You may trod me in the very dirt

But still, like dust,

I’ll rise….

Leaving behind nights of terror and fear

I rise

Into a daybreak that’s wondrously clear

I rise

Bringing the gifts that my ancestors gave,

I rise

I am the dream and the hope of the slave.

I rise

I rise

I rise.”

Our rising now is as important as rising “someday”. What is holding us back? We can become so self- absorbed that the Other barely exists or exists for our own ends. We can live in sensory deprivation cut off from the natural world and held captive by the machines and games that seem like life to us but are a complete artificial world. We can make our worlds so small that people who are not like us in looks or beliefs are exiled. We can live only for ourselves while our neighbors are in need of our love and assistance.  We can think we are alive and living the Gospel when we are only pleasing ourselves. We can open or close the door on love. We can be so lonely that we build a wall that keeps people out and loneliness, which is at least familiar, in.  We can talk the talk and not know how to walk the walk. We can know how perfectly well, but not exert the energy to really walk it. There are many ways to be alive and many ways to be dead. This applies to nations and cultures and churches and faith communities as well as to individuals. We need to pinch ourselves and if we have died we need to rise again.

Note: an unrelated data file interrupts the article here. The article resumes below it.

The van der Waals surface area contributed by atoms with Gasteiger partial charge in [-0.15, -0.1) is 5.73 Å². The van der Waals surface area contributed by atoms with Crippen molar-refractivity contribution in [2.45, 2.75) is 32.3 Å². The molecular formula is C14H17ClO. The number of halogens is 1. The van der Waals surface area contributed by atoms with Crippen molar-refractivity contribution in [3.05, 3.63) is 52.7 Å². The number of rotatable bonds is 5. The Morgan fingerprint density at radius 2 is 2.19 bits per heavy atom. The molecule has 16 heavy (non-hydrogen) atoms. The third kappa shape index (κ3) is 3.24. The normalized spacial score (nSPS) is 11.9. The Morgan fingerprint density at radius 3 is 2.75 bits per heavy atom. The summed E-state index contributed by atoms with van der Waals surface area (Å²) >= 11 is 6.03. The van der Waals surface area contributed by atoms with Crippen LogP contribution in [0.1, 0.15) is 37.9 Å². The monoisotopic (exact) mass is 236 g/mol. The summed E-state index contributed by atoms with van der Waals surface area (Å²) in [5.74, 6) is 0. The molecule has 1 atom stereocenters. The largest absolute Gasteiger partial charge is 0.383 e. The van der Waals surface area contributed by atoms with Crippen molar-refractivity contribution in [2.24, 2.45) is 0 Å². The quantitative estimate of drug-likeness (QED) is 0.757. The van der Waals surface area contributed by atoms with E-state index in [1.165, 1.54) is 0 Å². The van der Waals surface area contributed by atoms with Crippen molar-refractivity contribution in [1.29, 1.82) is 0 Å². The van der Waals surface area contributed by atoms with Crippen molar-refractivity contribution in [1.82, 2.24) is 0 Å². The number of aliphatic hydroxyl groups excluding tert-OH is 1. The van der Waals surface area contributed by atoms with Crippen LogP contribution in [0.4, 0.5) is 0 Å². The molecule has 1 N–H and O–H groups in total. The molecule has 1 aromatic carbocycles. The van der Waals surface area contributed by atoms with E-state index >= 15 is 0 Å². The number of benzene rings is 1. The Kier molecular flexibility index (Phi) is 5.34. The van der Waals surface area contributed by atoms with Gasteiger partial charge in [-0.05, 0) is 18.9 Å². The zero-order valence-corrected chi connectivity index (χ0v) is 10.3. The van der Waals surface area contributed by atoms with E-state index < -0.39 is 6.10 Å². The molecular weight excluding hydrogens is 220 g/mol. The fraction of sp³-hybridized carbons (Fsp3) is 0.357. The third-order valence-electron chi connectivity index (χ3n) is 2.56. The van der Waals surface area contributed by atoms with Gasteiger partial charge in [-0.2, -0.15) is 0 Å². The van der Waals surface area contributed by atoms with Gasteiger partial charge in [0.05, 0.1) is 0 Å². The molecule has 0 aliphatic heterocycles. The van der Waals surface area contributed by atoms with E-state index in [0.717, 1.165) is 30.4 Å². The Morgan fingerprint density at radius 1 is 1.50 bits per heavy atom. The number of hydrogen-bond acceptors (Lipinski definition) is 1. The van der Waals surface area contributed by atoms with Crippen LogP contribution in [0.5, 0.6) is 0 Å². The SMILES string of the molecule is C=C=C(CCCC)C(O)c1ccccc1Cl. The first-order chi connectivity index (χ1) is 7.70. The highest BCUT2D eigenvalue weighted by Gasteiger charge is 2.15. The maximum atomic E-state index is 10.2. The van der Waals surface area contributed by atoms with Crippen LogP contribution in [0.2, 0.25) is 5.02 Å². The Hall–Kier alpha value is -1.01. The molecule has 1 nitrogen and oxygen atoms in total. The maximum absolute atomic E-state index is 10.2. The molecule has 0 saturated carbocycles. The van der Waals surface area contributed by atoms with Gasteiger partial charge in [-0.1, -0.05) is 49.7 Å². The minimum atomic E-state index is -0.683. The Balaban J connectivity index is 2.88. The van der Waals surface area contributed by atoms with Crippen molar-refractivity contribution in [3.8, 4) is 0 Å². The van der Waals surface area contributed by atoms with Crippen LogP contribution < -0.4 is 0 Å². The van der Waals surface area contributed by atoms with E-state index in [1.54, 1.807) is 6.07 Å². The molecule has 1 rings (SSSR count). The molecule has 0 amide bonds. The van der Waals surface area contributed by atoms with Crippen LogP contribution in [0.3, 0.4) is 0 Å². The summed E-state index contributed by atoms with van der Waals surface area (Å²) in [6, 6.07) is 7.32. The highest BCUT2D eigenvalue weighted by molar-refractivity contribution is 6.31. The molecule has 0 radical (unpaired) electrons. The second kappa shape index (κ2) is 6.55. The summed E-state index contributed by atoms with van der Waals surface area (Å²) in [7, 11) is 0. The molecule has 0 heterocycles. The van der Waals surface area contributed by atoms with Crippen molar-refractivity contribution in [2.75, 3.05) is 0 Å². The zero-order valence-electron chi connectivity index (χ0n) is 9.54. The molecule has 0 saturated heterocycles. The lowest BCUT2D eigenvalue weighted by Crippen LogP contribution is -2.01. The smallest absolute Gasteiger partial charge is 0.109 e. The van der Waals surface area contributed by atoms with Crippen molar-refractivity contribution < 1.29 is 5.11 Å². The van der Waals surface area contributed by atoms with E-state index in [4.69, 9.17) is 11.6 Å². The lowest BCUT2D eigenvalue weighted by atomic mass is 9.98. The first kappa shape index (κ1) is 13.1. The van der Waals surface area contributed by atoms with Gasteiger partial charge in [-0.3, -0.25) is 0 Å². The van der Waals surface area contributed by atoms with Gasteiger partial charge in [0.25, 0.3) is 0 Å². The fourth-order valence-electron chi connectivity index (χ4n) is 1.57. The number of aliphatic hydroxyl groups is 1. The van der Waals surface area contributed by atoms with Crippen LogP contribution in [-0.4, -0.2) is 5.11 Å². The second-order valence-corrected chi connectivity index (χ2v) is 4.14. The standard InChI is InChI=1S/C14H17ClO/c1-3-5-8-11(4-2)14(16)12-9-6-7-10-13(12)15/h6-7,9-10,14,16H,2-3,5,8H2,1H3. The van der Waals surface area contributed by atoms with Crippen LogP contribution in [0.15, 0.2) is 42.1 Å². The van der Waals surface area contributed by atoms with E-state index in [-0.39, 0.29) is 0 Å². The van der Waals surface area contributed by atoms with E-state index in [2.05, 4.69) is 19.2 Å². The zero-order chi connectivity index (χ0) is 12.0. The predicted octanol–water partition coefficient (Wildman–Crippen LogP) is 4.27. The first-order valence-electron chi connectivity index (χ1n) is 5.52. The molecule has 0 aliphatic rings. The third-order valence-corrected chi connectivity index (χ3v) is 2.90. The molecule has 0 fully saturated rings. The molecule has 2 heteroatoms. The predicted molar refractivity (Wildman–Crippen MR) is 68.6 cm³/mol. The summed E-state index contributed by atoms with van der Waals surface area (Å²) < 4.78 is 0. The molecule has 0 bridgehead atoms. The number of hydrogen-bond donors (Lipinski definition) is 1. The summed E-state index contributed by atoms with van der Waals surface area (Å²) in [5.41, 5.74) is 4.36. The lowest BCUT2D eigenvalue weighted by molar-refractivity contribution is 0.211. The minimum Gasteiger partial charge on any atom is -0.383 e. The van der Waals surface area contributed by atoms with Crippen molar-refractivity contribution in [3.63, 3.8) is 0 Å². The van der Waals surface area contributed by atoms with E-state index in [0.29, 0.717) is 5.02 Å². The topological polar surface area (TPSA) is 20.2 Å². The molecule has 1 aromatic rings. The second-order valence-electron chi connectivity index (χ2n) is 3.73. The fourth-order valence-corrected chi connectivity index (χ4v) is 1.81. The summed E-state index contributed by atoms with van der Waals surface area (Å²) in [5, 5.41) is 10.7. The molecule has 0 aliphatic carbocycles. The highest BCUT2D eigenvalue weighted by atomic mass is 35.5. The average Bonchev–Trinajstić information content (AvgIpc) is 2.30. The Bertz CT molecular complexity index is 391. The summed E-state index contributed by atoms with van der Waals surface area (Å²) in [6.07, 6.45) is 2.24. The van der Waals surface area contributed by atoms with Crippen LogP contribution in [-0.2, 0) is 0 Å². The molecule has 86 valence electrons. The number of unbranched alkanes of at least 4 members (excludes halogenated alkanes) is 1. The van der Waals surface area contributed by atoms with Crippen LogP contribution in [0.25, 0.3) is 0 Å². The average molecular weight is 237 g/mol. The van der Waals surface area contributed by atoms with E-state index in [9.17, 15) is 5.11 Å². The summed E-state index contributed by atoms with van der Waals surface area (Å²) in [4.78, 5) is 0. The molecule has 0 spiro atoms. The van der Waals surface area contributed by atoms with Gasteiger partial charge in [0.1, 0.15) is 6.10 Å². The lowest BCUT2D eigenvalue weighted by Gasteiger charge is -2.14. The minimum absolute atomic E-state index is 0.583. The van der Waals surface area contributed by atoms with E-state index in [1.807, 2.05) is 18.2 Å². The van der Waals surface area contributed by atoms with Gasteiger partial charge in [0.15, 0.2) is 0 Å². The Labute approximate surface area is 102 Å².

When I faced major surgery for a rare slow growing stomach cancer last February, I stared death in the face. I was frightened. I could not control my trembling.  Lying down on the operating table, I said to God, I am in Your arms. And I rested because I was.  I was so thankful to rise up off that sick bed and to live again. I was overwhelmed by the love of those all around me and knew deeply the love of God. Some things are the “new normal” for me, but I welcome life with a new zest and a new purpose to share the good news.  And this is that news:the love of God in Christ lifts us up; the love of God is forever. God loves us like we’ve never been loved before, and that is for always. We are alive to God now and forever.  Our deceased loved ones are alive with God in the eternal Now. When we die, we will live again, we will rise again. Jesus the Christ showed us how to love and how to live, how to die and how to rise.  Let us shake off death and rise again-NOW!

Rev. Dr. Judy Lee,ARCWP Co-Pastor The Good Shepherd Inclusive Catholic Community FM,FL